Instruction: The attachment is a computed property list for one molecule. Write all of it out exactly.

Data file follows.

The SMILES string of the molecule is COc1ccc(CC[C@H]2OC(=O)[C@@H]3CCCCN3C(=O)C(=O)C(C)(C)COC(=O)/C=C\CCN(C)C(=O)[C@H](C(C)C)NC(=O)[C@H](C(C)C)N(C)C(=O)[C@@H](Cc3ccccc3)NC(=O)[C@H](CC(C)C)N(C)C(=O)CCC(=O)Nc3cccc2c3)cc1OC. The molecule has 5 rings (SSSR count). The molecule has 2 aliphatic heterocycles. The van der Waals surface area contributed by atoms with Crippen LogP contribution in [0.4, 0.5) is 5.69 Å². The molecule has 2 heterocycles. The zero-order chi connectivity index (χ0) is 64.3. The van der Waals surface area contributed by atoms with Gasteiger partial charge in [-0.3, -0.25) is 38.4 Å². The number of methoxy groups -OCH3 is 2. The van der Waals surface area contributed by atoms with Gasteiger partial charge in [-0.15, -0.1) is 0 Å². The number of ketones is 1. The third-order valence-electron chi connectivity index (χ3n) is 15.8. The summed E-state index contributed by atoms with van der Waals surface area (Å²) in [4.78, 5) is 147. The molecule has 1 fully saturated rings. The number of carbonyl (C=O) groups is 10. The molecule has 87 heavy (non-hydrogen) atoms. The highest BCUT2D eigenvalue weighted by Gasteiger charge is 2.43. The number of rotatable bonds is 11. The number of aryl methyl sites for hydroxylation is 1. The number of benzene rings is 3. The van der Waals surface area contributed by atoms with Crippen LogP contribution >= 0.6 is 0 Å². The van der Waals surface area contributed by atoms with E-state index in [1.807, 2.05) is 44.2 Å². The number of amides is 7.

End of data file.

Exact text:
The SMILES string of the molecule is COc1ccc(CC[C@H]2OC(=O)[C@@H]3CCCCN3C(=O)C(=O)C(C)(C)COC(=O)/C=C\CCN(C)C(=O)[C@H](C(C)C)NC(=O)[C@H](C(C)C)N(C)C(=O)[C@@H](Cc3ccccc3)NC(=O)[C@H](CC(C)C)N(C)C(=O)CCC(=O)Nc3cccc2c3)cc1OC. The molecule has 5 rings (SSSR count). The molecule has 2 aliphatic heterocycles. The van der Waals surface area contributed by atoms with Crippen LogP contribution in [0.4, 0.5) is 5.69 Å². The molecule has 2 heterocycles. The zero-order chi connectivity index (χ0) is 64.3. The van der Waals surface area contributed by atoms with Gasteiger partial charge in [-0.3, -0.25) is 38.4 Å². The number of methoxy groups -OCH3 is 2. The van der Waals surface area contributed by atoms with Gasteiger partial charge in [-0.15, -0.1) is 0 Å². The number of ketones is 1. The third-order valence-electron chi connectivity index (χ3n) is 15.8. The summed E-state index contributed by atoms with van der Waals surface area (Å²) in [4.78, 5) is 147. The molecule has 1 fully saturated rings. The number of carbonyl (C=O) groups is 10. The molecule has 87 heavy (non-hydrogen) atoms. The highest BCUT2D eigenvalue weighted by Gasteiger charge is 2.43. The number of rotatable bonds is 11. The number of aryl methyl sites for hydroxylation is 1. The number of benzene rings is 3. The van der Waals surface area contributed by atoms with Crippen LogP contribution >= 0.6 is 0 Å². The van der Waals surface area contributed by atoms with E-state index in [1.807, 2.05) is 44.2 Å². The number of amides is 7.